Traditional Balinese dance

Balinese dancing, whether by men, women or children, is a mesmerizing joy to watch.

The skilful dexterity, which these beautifully costumed dancers display, shows their fingers and eyes dancing more than their bodies could ever sway.

Balinese dance

Just try and get your fingers at this angle!

Just try and get your fingers at this angle!

Fingers bending
backwards
impossible angles
and degrees

Eyes darting
this way and that
quicker than the
eye can see

Costumes of
reds and golds
yellows and whites
cover the stage

Set to ancient music
performed for
the temple
not for a wage

There are many kinds of traditional performances – this woman is dancing the Legong dance.

And, yes, it’s true that they do not get paid for performing in the temple, sometimes into the middle of the night, as that is for sacred purposes.

Topeng performance

Topeng performance

It always makes me smile to see dancers, in full costume, making their way to and from the performance venue – on their motorbikes.  I will get a picture of this one of these days.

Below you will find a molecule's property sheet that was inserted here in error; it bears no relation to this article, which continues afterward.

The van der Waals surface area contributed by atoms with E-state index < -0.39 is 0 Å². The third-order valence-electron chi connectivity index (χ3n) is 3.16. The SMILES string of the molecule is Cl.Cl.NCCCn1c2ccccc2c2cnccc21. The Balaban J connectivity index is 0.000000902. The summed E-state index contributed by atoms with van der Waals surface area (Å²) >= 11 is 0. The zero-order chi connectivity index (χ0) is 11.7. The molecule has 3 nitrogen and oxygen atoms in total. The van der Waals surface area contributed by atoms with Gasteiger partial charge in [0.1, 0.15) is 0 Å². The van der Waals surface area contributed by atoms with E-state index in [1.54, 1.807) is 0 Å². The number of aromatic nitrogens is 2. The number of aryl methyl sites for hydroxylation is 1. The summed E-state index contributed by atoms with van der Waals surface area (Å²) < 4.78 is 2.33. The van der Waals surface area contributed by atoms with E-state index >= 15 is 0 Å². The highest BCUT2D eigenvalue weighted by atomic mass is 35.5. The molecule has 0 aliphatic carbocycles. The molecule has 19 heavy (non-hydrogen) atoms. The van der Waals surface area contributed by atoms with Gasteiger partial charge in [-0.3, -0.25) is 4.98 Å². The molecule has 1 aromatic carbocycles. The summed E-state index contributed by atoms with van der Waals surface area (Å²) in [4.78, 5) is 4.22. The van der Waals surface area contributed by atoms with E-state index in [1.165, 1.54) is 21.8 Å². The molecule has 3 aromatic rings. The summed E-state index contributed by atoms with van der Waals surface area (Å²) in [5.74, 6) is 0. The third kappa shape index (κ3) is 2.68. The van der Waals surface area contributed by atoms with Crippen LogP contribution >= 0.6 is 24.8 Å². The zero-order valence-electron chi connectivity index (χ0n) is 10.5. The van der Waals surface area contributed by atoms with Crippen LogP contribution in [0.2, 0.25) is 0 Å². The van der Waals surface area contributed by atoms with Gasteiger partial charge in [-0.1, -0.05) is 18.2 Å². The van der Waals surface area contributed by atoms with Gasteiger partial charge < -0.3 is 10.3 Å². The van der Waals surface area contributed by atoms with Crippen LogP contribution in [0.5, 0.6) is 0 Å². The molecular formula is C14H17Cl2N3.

Here is a man performing Topeng, a masked dance – again, check out those fingers and toes!

There are many different Topeng masks for the different characters portrayed.

These full face masks represent characters such as royalty, and they express themselves primarily through movement.

The characters who speak the most are those with 1/2 masks and they represent soldiers, servants or ‘yes men’ etc.

Here is another Topeng dancer putting the finishing touches on his costume…

When a Topeng dancer looks in the mirror... who is it that looks back?

When a Topeng dancer looks in the mirror… who is it that looks back?

Click here to see a different type of dance called Rejang Renteng.  This is performed by unmarried women who are related (i.e. children or sisters) to the village holy men (Mangku).

And then there are the children’s performances…

3 young dancers in full costume

3 young dancers in full costume

These particular girls danced inside a temple after a very unusual ceremony had taken place just outside of the temple gates.

This was in a small village in Klung Kung Regency on Kuningan Day (a special Balinese Hindu celebration).

The flower headdresses danced in harmony with the girl’s movements.

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1 Comment

  1. Photographs of dancers « Julie in Bali

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